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[346] Or do they, indeed, expect to escape the grand impeachment? Let them lay no such flattering unction to their souls. With the progress of light the retributive justice of history becomes more certain and severe. When they seized upon Jefferson Davis and threw him into irons, and into a felon's cell, but not to meet a felon's punishment, they insulted a whole people, whom they assumed to punish thus vicariously. The iron which then entered into their souls, generally and particularly, will nerve them to stand by the contest until they have shown where the charge of fraud and falsehood rests. If vows, sacred vows, were broken, they will invoke this book to show by whom it was done. The brutal and vulgar denunciations of Chandler and Conger, or the scarcely more respectable, but smoother and subtler, chicaneries of Blaine, will not serve to distract public attention, or call off public pursuit, from those who were once willing to make a false promise to secure a benefit, and not ashamed afterwards to break it for a profit. The efforts which certain Northern speakers have made to sow and keep alive the spirit of hate in the hearts of the people of the different sections, seems to us to scarcely keep it alive, but what effect it may have hereafter we undertake not to decide. We only say, that such efforts will make it impossible for those who held the guaranteed interest which was trampled on and crushed out, by the very guarantors, in defiance of those pledges to forget the fraud and the breaches of faith under which they suffered. It will then be for those who have thus sinned to decide what they owe to those who have kept those terrible memories alive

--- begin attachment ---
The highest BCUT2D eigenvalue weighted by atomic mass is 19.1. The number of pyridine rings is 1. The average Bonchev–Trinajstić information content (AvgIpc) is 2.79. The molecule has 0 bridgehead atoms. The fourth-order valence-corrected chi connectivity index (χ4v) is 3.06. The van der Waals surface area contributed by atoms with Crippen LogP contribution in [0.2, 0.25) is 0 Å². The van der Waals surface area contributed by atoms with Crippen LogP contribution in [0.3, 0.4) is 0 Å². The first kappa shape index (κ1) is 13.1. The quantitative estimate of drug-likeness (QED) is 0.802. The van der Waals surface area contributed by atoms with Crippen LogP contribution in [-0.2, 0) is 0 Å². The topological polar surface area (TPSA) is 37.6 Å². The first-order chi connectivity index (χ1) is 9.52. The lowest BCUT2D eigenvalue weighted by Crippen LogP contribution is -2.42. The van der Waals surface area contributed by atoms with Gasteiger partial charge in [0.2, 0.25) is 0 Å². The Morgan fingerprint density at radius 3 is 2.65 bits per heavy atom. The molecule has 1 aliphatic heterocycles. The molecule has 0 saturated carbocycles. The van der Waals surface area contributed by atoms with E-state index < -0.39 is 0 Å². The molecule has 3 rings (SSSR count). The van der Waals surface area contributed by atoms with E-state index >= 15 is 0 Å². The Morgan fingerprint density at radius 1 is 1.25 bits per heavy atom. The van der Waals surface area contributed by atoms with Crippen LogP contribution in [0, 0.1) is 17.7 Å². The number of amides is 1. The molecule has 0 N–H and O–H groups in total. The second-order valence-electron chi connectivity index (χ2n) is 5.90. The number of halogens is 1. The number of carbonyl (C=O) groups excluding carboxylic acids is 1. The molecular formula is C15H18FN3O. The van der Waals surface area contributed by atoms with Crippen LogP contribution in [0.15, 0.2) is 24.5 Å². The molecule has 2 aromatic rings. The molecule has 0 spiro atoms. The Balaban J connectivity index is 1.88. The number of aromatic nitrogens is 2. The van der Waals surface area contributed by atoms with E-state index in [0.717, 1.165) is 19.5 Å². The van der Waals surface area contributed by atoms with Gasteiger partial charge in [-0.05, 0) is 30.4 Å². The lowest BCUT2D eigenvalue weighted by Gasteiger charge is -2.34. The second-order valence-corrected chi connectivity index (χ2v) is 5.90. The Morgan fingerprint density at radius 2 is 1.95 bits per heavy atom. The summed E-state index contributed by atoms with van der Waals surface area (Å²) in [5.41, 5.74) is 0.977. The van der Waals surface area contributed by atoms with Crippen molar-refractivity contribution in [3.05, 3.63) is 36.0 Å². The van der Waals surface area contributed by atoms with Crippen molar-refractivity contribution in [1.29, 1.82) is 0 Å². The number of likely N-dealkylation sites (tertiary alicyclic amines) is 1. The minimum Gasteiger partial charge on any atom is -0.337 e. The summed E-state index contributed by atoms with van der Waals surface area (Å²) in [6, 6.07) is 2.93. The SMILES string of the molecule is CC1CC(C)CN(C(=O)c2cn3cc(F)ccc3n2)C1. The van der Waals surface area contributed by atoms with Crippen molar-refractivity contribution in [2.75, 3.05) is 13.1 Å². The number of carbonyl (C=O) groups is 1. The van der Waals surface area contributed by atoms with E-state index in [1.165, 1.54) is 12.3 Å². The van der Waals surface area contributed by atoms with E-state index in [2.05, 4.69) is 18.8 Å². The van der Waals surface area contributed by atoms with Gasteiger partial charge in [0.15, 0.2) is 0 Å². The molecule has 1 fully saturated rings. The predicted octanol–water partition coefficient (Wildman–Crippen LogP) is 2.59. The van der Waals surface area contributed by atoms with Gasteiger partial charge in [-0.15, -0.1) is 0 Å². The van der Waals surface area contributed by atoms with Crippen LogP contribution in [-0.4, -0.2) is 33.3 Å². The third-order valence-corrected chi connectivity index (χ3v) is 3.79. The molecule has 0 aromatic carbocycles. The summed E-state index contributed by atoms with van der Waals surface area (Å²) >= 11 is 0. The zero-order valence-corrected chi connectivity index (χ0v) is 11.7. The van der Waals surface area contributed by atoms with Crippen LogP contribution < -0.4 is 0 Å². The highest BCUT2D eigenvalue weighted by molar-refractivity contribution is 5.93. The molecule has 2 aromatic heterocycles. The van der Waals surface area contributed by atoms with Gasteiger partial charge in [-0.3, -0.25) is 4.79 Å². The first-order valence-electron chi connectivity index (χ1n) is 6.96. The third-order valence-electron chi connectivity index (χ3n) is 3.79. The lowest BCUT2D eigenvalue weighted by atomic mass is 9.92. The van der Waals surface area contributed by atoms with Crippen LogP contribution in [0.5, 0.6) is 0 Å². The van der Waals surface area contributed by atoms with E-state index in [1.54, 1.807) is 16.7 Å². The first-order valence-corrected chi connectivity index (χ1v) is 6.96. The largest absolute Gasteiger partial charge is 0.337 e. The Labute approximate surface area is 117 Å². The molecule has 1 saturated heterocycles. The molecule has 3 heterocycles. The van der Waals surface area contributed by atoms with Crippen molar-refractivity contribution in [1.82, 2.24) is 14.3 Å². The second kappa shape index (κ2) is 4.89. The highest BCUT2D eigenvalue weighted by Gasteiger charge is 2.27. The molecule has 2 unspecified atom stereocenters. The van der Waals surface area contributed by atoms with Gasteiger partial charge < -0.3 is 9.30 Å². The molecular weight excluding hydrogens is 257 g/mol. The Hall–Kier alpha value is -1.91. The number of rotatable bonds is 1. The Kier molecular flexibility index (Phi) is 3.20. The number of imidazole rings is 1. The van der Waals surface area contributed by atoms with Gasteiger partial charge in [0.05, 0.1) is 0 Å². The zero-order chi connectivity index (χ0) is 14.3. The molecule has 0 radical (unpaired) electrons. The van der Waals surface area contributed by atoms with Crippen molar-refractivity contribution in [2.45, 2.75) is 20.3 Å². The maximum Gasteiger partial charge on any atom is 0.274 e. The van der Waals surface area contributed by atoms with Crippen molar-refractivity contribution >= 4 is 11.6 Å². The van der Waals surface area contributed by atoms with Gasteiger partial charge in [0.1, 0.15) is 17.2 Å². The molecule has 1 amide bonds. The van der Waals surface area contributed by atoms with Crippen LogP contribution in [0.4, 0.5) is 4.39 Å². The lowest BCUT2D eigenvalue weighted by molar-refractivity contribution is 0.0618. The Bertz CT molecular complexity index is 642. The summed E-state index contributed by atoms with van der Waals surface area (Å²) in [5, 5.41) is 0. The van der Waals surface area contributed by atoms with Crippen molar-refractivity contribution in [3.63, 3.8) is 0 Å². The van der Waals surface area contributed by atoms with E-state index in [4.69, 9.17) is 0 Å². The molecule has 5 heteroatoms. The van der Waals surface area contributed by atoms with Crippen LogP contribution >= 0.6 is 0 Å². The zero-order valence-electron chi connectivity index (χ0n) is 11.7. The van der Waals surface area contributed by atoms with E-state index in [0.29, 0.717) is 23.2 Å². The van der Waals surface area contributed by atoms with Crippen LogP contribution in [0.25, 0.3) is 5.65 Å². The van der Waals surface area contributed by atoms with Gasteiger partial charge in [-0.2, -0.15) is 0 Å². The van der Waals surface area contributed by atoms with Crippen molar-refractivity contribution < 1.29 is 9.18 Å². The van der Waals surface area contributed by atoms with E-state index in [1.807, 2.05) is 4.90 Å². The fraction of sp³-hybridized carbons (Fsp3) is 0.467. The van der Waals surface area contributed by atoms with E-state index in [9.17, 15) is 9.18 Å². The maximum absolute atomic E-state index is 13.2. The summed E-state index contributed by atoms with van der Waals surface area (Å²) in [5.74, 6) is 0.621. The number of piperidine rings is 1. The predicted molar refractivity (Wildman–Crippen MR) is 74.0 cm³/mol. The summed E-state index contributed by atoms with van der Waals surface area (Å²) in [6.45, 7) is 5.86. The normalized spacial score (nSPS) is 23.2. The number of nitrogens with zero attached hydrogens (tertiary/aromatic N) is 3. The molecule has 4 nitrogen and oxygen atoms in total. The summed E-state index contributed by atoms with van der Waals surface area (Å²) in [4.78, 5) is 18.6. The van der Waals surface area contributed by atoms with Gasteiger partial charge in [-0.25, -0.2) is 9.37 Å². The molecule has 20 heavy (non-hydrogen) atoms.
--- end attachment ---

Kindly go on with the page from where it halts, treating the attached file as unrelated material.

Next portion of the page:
But, let us return to our book. See what it has proved in regard to the elements of which our government is formed, and of the forces by which our Union was drawn together, and by which it may be cast asunder, in the event of disagreement between the parts.

In an extract from a letter of the editor of one of the leading journals of the time, it is well and truthfully said of the book: ‘It is my belief that it is the ablest work ever written in support of the right of self-government, as well as the best of all treatises on our American federal system.’ Charles O'Connor, the great New York lawyer, in a letter to the author, said: ‘If, upon the numerous points that any lawyer can see in the case, I had so admirably prepared an overwhelmingly conclusive brief as the protest, my task (in defending Davis) would be slight indeed.’ What sort of brief Mr. O'Connor would have prepared, we know not, but, to an impartial mind, nothing more conclusive than the demonstration in this book

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